It is Cléo’s awareness of her illness that catalyses her journey through the city, prompting exploration. Despite tackling a relatively grim theme, Varda steers clear of wallowing in tragedy. Cléo’s diagnosis is over in a matter of seconds on screen and brings nothing new to the narrative. The word cancer itself is hardly spoken at all on the level of dialogue. The film could perhaps be guilty of an oversimplification and metaphorization of cancer, at the expense of a factual engagement with the treatment of the illness itself. In her essay Illness as Metaphor Susan Sontag famously wrote about the danger posed to public health by cancer myths perpetuated by art and literature. I would argue however that Varda positively engages with old-fashioned notions of the disease, as it existed in the public imaginary in the France of the 1960s, negating outmoded perceptions of cancer and cancer patients. As the initial diagnosis comes from a fortune teller and not a medical professional, we do not know, until the film’s final moments, whether Cleo is really ill at all. The film thus turns more conventional narratives of ailing on their head. Cancer is theorized less as a medical phenomenon and more as a kind of malaise, a social condition – put another way, diagnosis is difference, another way of being other. Cléo, whose subjectivity is at the heart of the film, becomes a nexus for difference – gender, illness, even race. The film plays with prejudice and expectation and subverts these, turning waiting into motion, and sickness into a coming of age rather than a death sentence.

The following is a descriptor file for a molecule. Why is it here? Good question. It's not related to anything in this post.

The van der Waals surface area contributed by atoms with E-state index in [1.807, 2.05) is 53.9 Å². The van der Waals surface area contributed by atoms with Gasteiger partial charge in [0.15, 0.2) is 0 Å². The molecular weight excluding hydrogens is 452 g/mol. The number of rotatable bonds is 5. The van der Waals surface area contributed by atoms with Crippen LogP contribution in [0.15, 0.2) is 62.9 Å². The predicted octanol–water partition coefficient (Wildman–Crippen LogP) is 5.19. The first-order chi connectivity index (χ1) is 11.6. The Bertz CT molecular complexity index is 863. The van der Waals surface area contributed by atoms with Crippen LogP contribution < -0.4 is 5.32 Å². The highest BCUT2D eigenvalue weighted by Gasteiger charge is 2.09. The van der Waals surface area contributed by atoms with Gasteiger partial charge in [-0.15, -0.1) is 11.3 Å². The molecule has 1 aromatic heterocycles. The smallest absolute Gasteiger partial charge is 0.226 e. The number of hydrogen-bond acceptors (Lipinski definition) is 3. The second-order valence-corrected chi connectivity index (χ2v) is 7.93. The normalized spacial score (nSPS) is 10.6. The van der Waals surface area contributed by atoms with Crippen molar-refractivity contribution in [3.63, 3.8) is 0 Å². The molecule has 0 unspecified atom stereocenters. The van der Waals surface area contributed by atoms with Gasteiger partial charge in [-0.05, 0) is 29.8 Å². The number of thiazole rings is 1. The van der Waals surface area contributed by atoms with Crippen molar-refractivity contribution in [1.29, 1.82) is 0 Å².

Orpen’s comprehensive exploration of Cléo includes a thorough analysis of the reception of the film when it was originally released in Paris in 1962. Orpen quotes one review, which states that watching Paris in Cléo was like walking on another planet. The description is fitting as it suggests alienation. Like the city, Cléo herself is rendered alien. Her sickness sets her apart and changes the way she experiences the city around her, a space we know must be familiar to her. Through the film’s carefully constructed vision, we learn to see a city we think we know, differently.
The film handles what could be grim themes with tact and delicacy, in a decidedly non-didactic tone (visually and on the level of dialogue and narrative). It allows for a multiplicity of readings, leaving many of the above questions unanswered. As well as having a documentary aesthetic, and a realist audio-visual style and thematic, the film therefore, espouses a kind of philosophical realism too – as the questions we ask of ourselves and of the spaces we inhabit are often left unanswered.
– Sandra Bekvalac – May 2016